Chet Opalka was born in Amsterdam on this date in 1949 and grew up on Mathias Avenue. When it was time for high school, his parents decided to send him to Schenectady’s Bishop Gibbons and from there, he went to Niagara University, where he graduated in 1970 with a BS degree in Chemistry. He accepted a position as a research chemist at Sterling Winthrop Pharmaceutical Laboratories in East Greenbush, where he worked for the next two decades. It was while with Sterling Winthrop that Opalka co-invented the drug Inocur, which is used to treat congestive heart failure.
In 1991, Opalka teamed up with a co-worker at Sterling named Thomas D’Ambra and started a new company called Albany Molecular Research, Inc., (AMRI) that provided contract research and manufacturing services for the pharmaceutical industry. It was the perfect time to form such a business and AMRI grew quickly from a staff of just a few scientists to one with over 300. The company is perhaps best known for discovering the active ingredient in the allergy medication Allegra, which at its peak was generating $50 million a year in royalties for AMRI. By the year 2000, Opalka was ready to retire from his full time role with the firm. By that time he had his name on 27 US patents and had authored several scientific publications. He was also a very wealthy man.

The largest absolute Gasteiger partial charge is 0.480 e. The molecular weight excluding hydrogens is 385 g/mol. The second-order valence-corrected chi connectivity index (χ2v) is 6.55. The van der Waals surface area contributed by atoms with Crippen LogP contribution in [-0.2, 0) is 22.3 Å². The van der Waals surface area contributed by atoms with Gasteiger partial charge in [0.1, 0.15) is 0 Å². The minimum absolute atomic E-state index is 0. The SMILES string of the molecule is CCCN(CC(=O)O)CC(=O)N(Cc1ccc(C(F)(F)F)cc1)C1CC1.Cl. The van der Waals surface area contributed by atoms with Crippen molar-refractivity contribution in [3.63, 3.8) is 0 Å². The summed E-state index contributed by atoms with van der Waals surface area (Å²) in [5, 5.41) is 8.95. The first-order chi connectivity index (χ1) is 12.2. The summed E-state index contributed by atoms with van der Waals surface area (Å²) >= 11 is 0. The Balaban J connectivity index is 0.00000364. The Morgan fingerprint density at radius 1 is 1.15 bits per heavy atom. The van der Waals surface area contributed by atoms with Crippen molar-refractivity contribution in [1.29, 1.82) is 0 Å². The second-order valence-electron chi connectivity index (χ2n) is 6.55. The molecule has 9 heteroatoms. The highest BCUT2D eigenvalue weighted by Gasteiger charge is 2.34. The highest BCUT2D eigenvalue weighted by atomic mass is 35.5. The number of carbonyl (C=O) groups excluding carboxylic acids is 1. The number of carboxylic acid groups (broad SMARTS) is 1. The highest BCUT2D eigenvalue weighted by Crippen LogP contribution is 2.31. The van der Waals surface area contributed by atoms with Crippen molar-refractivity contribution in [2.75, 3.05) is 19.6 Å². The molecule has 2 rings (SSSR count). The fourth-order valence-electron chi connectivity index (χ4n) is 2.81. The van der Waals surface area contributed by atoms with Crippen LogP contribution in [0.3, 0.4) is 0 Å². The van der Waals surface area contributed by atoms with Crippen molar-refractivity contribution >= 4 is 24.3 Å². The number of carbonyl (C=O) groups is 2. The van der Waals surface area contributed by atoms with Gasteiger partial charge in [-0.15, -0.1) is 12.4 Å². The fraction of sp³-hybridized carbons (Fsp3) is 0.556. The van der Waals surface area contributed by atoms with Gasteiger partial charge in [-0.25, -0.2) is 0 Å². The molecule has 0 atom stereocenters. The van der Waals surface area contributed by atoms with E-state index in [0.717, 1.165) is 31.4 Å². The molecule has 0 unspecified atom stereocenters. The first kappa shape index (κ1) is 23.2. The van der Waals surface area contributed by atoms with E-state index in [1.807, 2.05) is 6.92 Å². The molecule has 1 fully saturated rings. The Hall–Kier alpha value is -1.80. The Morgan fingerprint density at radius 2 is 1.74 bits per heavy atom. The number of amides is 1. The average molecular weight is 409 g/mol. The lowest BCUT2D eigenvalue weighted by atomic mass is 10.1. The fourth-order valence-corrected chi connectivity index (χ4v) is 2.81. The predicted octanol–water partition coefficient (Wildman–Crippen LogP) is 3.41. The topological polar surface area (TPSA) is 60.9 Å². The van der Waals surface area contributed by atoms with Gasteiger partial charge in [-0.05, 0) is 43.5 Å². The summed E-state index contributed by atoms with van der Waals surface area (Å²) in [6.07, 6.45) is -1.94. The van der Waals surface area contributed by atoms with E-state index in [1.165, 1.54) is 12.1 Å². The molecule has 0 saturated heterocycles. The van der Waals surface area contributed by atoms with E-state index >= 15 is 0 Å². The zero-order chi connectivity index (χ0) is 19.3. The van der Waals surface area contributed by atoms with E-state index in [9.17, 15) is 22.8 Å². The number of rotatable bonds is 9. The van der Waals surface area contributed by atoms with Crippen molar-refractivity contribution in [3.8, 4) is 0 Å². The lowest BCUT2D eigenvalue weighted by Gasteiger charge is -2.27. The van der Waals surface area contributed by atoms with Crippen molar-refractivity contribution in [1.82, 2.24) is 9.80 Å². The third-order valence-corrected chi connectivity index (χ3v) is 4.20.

Since retiring from AMRI, Opalka has sat on several boards and become an active angel investor. In 2011 he made lots of local headlines when he came out in support of prolonging New York State’s “millionaire’s tax.” Opalka told the Capital District Business Review at the time that “The average wages of CEO’s, relative to their employees, are outrageously high. It is obscene.” He also donated to the Occupy Wall Street movement that had sprung up back then, citing the need for the people at the top who could afford to help to do so and mentioning the fact that his own blue collar parents had lost their careers when Amsterdam’s carpet industry folded.